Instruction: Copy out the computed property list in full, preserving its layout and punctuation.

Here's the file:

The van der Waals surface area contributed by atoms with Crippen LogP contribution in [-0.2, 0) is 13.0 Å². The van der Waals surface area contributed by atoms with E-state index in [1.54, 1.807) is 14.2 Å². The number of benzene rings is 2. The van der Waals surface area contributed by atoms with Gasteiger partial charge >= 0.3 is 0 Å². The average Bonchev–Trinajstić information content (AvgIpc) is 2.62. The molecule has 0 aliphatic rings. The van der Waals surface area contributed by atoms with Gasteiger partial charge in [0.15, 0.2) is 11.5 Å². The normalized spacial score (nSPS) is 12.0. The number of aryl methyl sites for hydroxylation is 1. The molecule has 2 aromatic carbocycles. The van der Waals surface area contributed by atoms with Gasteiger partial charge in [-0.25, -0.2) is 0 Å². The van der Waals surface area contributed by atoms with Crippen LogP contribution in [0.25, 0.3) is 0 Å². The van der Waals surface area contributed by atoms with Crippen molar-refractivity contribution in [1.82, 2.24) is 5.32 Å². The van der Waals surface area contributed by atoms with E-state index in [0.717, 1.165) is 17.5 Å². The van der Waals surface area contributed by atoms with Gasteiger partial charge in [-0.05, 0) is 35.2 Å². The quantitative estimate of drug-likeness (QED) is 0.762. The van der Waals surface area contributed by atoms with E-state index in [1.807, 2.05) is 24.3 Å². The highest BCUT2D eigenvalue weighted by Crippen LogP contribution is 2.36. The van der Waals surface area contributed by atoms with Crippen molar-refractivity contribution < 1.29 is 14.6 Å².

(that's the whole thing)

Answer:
The van der Waals surface area contributed by atoms with Crippen LogP contribution in [-0.2, 0) is 13.0 Å². The van der Waals surface area contributed by atoms with E-state index in [1.54, 1.807) is 14.2 Å². The number of benzene rings is 2. The van der Waals surface area contributed by atoms with Gasteiger partial charge >= 0.3 is 0 Å². The average Bonchev–Trinajstić information content (AvgIpc) is 2.62. The molecule has 0 aliphatic rings. The van der Waals surface area contributed by atoms with Gasteiger partial charge in [0.15, 0.2) is 11.5 Å². The normalized spacial score (nSPS) is 12.0. The number of aryl methyl sites for hydroxylation is 1. The molecule has 2 aromatic carbocycles. The van der Waals surface area contributed by atoms with Gasteiger partial charge in [-0.25, -0.2) is 0 Å². The van der Waals surface area contributed by atoms with Crippen LogP contribution in [0.25, 0.3) is 0 Å². The van der Waals surface area contributed by atoms with Crippen molar-refractivity contribution in [1.82, 2.24) is 5.32 Å². The van der Waals surface area contributed by atoms with E-state index in [0.717, 1.165) is 17.5 Å². The van der Waals surface area contributed by atoms with Gasteiger partial charge in [-0.05, 0) is 35.2 Å². The quantitative estimate of drug-likeness (QED) is 0.762. The van der Waals surface area contributed by atoms with E-state index in [1.807, 2.05) is 24.3 Å². The highest BCUT2D eigenvalue weighted by Crippen LogP contribution is 2.36. The van der Waals surface area contributed by atoms with Crippen molar-refractivity contribution < 1.29 is 14.6 Å².